President Donald Trump arrives for a rally on June 21, 2017 in Cedar Rapids, Iowa. Trump spoke about renegotiating NAFTA and building a border wall that would produce solar power during the rally. (Scott Olson/Getty Images)
Attorney General Jeff Sessions testifies during the Senate Select Intelligence Committee hearing on Tuesday, June 13, 2017. (Bill Clark/CQ Roll Call)
Last weekend’s bloody Virginia demonstrations incited by white supremacists will focus new attention on how the Trump administration is altering the Justice Department’s approach to hate crimes and other civil rights issues, CQ legal affairs reporter Todd Ruger explains. It’s a big test for Attorney General Jeff Sessions, already under fire from the president and because of his own record on race.
President Donald Trump speaks during a security briefing on Thursday at his Bedminster National Golf Club in New Jersey. (Nicholas Kamm/AFP/Getty Images)
President Trump’s fiery rhetoric over North Korea’s nuclear program should not be taken seriously just yet, says CQ Roll Call’s foreign policy reporter Rachel Oswald, adding that Congress may take further action against Pyongyang in September.
GOP candidate for Senate Sen. Luther Strange, R-Ala., speaks with attendees after the U.S. Senate candidate forum held by the Shelby County Republican Party in Pelham, Ala., on Friday, Aug. 4, 2017. Sen. Strange is running in the special election to fill the seat vacated by Attorney General Jeff Sessions. (Photo By Bill Clark/CQ Roll Call)
CQ Roll Call's senior political reporter Bridget Bowman says Republicans competing for Jeff Sessions’ Senate seat in Alabama are striving to tell primary voters just how much they support Donald Trump and, perhaps surprisingly, are using Senate Majority Leader Mitch McConnell as a punching bag.
Chairman Sen. Mike Enzi, R-Wyo., takes his seat for the Senate Budget Committee to order for the hearing with Treasury Secretary Steven Mnuchin on the President’s budget proposals on Tuesday, June 13, 2017. (Bill Clark/CQ Roll Call)
Lawmakers scurried out of Washington for the August recess but what they left undone, says CQ budget reporter Kellie Mejdrich, will not only complicate their lives politically when they return in September but test the nation’s fiscal obligations.
Senators are heading home for summer break, after a health care implosion highlighted the partisan ill will that’s festered all year. Ed Pesce, who edits CQ’s Senate coverage, explains how hardline GOP procedural tactics have taken the chamber to a new low, and what could get civil deliberations back on track.
Rep. William Hurd's SMART Act would require DHS to have a comprehensive border wall plan before construction. (Bill Clark/CQ Roll Call File Photo)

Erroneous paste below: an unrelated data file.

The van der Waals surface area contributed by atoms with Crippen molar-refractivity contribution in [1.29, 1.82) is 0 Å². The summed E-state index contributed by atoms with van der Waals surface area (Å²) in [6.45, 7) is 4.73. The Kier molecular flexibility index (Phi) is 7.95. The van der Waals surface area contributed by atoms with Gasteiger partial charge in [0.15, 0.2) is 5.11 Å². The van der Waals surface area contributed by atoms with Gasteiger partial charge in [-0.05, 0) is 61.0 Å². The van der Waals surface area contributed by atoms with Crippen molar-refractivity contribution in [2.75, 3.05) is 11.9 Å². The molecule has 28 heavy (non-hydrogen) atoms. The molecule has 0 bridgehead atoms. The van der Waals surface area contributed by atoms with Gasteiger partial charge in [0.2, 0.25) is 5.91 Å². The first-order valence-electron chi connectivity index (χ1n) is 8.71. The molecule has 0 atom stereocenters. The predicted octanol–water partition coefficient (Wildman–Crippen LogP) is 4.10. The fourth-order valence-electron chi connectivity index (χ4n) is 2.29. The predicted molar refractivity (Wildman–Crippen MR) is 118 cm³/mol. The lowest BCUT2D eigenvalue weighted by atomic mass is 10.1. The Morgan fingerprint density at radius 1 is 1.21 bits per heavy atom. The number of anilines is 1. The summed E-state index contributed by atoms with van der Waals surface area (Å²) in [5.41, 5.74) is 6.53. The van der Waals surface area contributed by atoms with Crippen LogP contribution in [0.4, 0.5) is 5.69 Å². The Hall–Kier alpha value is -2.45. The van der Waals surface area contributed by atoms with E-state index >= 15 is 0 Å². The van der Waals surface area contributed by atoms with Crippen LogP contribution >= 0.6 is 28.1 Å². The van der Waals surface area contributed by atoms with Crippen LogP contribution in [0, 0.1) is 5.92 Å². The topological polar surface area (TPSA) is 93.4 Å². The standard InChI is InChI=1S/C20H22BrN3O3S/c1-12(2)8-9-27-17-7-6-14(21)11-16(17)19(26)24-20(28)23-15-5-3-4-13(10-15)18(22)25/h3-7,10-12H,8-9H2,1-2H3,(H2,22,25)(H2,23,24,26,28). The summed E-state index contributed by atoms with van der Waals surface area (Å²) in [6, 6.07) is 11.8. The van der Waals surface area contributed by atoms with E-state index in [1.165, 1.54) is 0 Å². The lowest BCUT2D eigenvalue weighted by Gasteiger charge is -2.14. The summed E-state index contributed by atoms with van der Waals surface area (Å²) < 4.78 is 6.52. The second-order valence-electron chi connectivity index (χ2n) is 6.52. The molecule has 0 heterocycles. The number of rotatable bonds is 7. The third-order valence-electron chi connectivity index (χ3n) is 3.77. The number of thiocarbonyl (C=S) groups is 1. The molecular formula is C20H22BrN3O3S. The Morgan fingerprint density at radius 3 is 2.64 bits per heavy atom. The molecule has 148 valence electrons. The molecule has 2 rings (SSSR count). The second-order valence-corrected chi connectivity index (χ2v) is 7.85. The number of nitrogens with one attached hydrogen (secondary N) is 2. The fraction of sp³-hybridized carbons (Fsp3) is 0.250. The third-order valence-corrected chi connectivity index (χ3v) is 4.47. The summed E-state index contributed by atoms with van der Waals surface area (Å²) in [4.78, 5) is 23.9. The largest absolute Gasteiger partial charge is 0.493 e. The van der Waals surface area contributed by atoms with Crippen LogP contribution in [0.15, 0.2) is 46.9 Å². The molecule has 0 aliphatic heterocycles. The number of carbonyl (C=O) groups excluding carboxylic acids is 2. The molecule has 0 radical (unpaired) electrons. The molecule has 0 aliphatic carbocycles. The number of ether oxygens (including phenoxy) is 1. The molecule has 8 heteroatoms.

Lawmakers spent a considerable amount of time last week working on and passing four security-related spending bills in a bundle — a so called minibus — that would provide money for President Trump’s border wall and pay for increased security for lawmakers. But all that effort was probably a waste of time absent a budget deal, says CQ’s appropriations reporter Ryan McCrimmon.
Put another dollar in the "Mike" Mulvaney jar https://t.co/VJkMFMxbuJ— Ryan McCrimmon (@RyanMcCrimmon) July 28, 2017
White House Chief of Staff Reince Priebus is out as President Donald Trump’s chief of staff. (Photo by Win McNamee/Getty Images)
By STEPHANIE AKIN and JOHN T. BENNETTUpdated at 7:20 p.m. | President Donald Trump has named Homeland Security Secretary John F. Kelly as his new White House chief of staff, replacing an embattled Reince Priebus.
Trump’s announcement came after a week of turmoil in the White House that had prompted fervent speculation Priebus would be the next to go. But Priebus’s job has been in question almost since the beginning when he was given the almost impossible goal of uniting disparate ideological factions within the Trump administration and serving as a bridge to establishment Republicans.
The calamity inside President Donald Trump’s White House has Congress complaining that its getting in the way of the legislative branch’s work. (Tom Williams/CQ Roll Call)
By REMA RAHMAN and JOHN T. BENNETT
Some House and Senate Republicans are blaming an erratic Trump White House for getting in the way of advancing their shared legislative agenda, saying the constant noise from the West Wing makes it nearly impossible to get things done.
The demise of the Republican health care bill has added to a growing list of disagreements between President Donald Trump and Republicans in Congress, from the future of Attorney General Jeff Sessions to Russia sanctions to transgender people serving in the military. Is the relationship breaking down? CQ Roll Call White House reporter John T. Bennett and Defense reporter John M. Donnelly explain.